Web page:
Bars raised and records fall at Paralympic Powerlifting World Championships
For the UAE’s heavyweight hope, there were tears and, ultimately, a broad smile.
Mohammed Khamis Khalaf, the 2004 Paralympic gold-medal winner in Athens, failed to get a podium finish but left with the cheers of the crowd fresh in his memory.
The 88-kilogram weight category of the International Paralympic Committee (IPC) Powerlifting World Championships in Dubai would go down to the last lift – and a world record. There already had been a few of those in the first four days of competition.
Nazmiye Muslu of Turkey made history on day 1 by becoming the first woman to break the 100kg barrier in the 41kg weight category, with a winning lift of 103kg.
On Sunday, Egypt’s double Paralympic champion, Sherif Othman, broke his own world record four times on the way to winning gold in the men’s 54kg.
On Tuesday, Othman’s female compatriot, Fatma Omar, overcame the London 2012 Paralympic champion Amilia Perez of Mexico in the women’s 61kg.
The tournament attracted more than 400 lifters from 61 countries. All lifts were bench presses, which are made from a recumbent position.
“I’ve been to so many tournaments, the Olympics, World Championships, including the first one in Dubai,” said Thomas Mersdorf, Germany’s team manager and coach. “This is one of the best. The organisation is very, very good. From the opening ceremony, the food, the hotels, all excellent ... The athletes are happy to be here.”
The heavyweight final started quietly, the main hall at the Dubai Club for the Disabled was half full for the morning sessions that saw competitors from Groups D and C, who are lower ranked.
Starting attempts were at 100kg, several of which where successful. Steadily, the bar was raised.
The German Mario Hochberg broke 170kg. Turkey’s Mehmet Dogan tipped 175. Hideki Odo of Japan responded with 188kg, and then 196kg.
As the morning progressed, Group D gave way to Group C and then B, as the weights continued to rise. By midday the crowd had swelled to several hundred in anticipation of Khalaf and the A-listers. Volunteers passed out UAE flags to a packed hall, and fans and athletes from all nations generously joined in the spirit of the event.
When Khalaf’s moment came, the audience roared its encouragement.
“God be with you,” came one shout. Khalaf did not disappoint: 218kg and a lead after the first round.
But he was soon passed, Jordan’s Mutaz Al Juneidi lifting a hugely impressive 225kg; others inched towards what looked to be a winning benchmark.
Sadly, for Khalaf, two further attempts at 222kg and, to massive cheers, 223kg, both produced “no lift”. There was one last disappointed wave, before the visibly emotional Emirati left the stage to appreciative applause.
“The standard was so high, there were many new champions here today,” said Khalaf, who is 45 and lost the use of his legs when he contracted polio as a child. “Hopefully in the future I can perform better, especially as this was a new weight category for me.”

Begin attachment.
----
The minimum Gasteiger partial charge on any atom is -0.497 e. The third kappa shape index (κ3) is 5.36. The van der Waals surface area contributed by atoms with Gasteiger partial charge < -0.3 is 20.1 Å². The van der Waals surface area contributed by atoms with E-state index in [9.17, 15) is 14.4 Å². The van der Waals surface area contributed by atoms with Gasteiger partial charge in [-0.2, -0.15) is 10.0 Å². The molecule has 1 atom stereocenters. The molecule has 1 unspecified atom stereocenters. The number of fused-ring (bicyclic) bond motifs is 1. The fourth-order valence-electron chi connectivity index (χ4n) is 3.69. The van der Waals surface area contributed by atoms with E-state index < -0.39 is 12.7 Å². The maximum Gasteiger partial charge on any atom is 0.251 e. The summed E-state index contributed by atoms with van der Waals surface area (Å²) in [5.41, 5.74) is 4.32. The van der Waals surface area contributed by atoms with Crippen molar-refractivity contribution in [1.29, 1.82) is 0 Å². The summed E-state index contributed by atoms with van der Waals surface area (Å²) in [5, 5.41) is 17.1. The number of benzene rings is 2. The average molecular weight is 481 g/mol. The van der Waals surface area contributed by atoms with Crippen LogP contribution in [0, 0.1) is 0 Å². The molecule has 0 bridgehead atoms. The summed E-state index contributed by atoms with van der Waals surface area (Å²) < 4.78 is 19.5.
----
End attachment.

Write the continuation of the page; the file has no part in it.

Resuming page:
Sitting with his family and friends, he admitted he was taken aback by the volume of support from the crowd.
“To be honest, it’s what made me more nervous, more tense,” he said, before breaking into a hearty laugh. “That’s probably why I didn’t succeed with my last two tries. I’m used to taking part outside, and my performances away from home tend to be better because there is less pressure.”
There was more drama to come. In the penultimate lift, Iran’s Seyedhamed Solhipourounji lifted 225kg, to unconfined joy.
It came down to one last lift from Al Juneidi. With chants of “Jordan, Jordan” echoing around the hall, he lowered the bar to his chest and with one mighty heave lifted 229kg. The judges indicated a successful effort and Al Juneidi celebrated.
It had taken another world record to win this category. Solhipourounji and Jose de Jesus Castillo won silver and bronze.
“The standard here was higher than in London, I’d say,” Khalaf said. “Some of the champions here were different, better than the ones who took part there.
“The organisation was 100 per cent spot on and so was the care taken to look after the athletes.”
Mersdorf echoed those sentiments. “The 2012 Paralympics were great, but you can compare these facilities here to London, even though that one was bigger, of course. In my opinion if Dubai, or the UAE, wanted to hold an Olympics they could do it.”
He may have been left disappointed by the result but Khalaf left on a positive note.
“The future of the sport [in the UAE] looks good,” he said. “Hopefully, one day we can hold the Olympics even.”
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